Shopping in Venezuela: $150 for a dozen eggs, toilet paper, soap, beer, diaper, aspirin, car parts, milk, sugar, flour and other essential items are in short supply or unavailable.
Venezuela’s price inflation is and has been the highest in the world for three years. Price inflation was about 150% during the fiscal year ending September 2015. The cost of goods and service in Venezuela increased to nearly 500% in 2016 and is projected by the International Monetary Fund to increase to 1,600% next year.
Why is Venezuela Experiencing Massive Price Inflation?
Price inflation at the national level can occur from a variety of sources including central bank actions, (increases in the money supply or interest rate policies) government actions (higher taxes, excessive regulation, minimum wage laws, tariffs or mandates) or for economic reasons, that may or may not be caused by central bank or government actions (decline in the value of a nation’s currency vs. the currencies of its trading partners, shortages, or an increase or decrease in the price(s) of key commodities such as oil).
Venezuela currently has a potent mix of nearly all of the above factors.
Decline in the value of Venezuela’s currency vs. the currencies of its trading partners
The Venezuelan Bolivar Collapse
Venezuela has a government set two tier exchange rate system for its national currency, the Bolivar. The Bolivar has one exchange rate for what the government determines to be ‘essential goods’ and another for ‘non-essential’ goods. Essential imported goods (food, health, education) get a a better rate of Bolivares to the U.S. Dollar than non-essential goods. While no official statistics are kept, the black market (free market) values the Bolivar at near worthless, irrespective of where the Venezuelan government sets the Bolivar exchange rate.
The Venezuelan Bolivar is at its state of near worthlessness because the government is broke and has been talking about explicitly defaulting on its estimated $185 billion in external debt. Venezuela no longer has the option of just printing more Bolivares to pay off its debt as their currency is already near worthless. Defaulting might eliminate a source of financial stress, but would result in a further loss in confidence in the Bolivar and ensure that the Bolivar remains near worthless.
Venezuela’s foreign reserves which consist of U.S. Treasury Bonds and gold are valued at around $12 billion, down from about $42 billion in 2008. Since current government revenues, mostly derived from its oil exports are not sufficient to meet its debt obligations, Venezuela has been forced to sell most of its reserves, including its gold reserves.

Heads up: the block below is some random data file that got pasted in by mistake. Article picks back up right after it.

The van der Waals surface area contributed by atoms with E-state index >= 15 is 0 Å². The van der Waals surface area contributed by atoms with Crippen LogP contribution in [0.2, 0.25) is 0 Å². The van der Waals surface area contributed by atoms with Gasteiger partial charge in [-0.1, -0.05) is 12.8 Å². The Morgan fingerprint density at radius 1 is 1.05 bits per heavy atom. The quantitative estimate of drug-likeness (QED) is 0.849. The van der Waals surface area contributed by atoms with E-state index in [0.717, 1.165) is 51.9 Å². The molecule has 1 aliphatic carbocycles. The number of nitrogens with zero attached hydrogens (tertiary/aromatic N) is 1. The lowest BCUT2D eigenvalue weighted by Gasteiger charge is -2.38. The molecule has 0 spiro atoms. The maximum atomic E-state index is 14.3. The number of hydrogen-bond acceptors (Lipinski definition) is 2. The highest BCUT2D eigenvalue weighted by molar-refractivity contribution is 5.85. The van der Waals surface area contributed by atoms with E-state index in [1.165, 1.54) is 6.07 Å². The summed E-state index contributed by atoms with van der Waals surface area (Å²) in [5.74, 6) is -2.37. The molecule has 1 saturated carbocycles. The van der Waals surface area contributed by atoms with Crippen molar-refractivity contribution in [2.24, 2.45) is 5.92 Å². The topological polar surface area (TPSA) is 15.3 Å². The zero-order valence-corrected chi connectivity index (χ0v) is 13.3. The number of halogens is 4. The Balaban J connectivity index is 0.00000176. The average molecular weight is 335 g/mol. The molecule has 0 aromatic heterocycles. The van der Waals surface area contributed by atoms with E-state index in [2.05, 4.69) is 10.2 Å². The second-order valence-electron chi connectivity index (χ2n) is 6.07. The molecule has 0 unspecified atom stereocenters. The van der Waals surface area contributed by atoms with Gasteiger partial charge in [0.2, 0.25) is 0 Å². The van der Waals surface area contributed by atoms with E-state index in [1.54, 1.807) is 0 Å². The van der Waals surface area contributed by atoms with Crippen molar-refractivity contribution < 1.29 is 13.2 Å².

The decline in the value of the Bolivar has made it prohibitively expensive or impossible for the government to pay for products, causing shortages and consumer prices to skyrocket.
World-wide economic conditions have exacerbated the state of Venezuela’s already deteriorating economy.
Lower Oil Prices
Rising oil prices are generally associated with price inflation. In Venezuela’s case, however, lower oil prices are causing price inflation. Venezuela is the fifth largest oil exporter and member of the Organization of the Petroleum Exporting Countries (OPEC). The bulk of the Venezuelan budget is derived from oil revenues. Lower oil prices over the past year have significantly reduced revenues associated with Venezuela’s oil exports. With lower oil prices, and lower revenues Venezuela has great difficulty servicing its foreign debt obligations, running its bureaucracy and paying for goods.
Lack of ability to pay for imports with Bolivares and declining oil revenues has led to shortage of goods and government rationing of the limited amount of products available. Venezuelans have grown used to standing in long lines waiting for the opportunity to buy daily essentials. The black market has managed to provide some goods to Venezuelans but at an even higher price than the government set prices. Black market purchases are illegal and participating in the market provides the risk of government arrest or perhaps worse, kidnapping and robbery by market participants.
Ironically, Venezuela is so broke, that according to a Bloomberg report, the government is short of money to print money so a cash shortage is also developing.
Officious government meddling has made a bad situation worse. The desire of the Venezuelan government to control all aspects of economic life (under the ostensible guise of creating equality) doesn’t allow a private economy to develop in Venezuela that might be able to better provide goods and services to the people.
A Cautionary Tale
What is happening in Venezuela should serve as a cautionary tale regarding government action and its ability to cause price inflation. Gold acts as insurance against bad monetary and fiscal policies that operate to destroy a currency’s value. If the people of Venezuela held their savings in gold instead of the Bolivar their purchasing power would have been retained. Having purchasing power, however, isn’t worth much if, as is the case in Venezuela, there isn’t anything to buy.
This article by BGASC is not, and should not be regarded as, investment advice or as a recommendation regarding any particular course of action.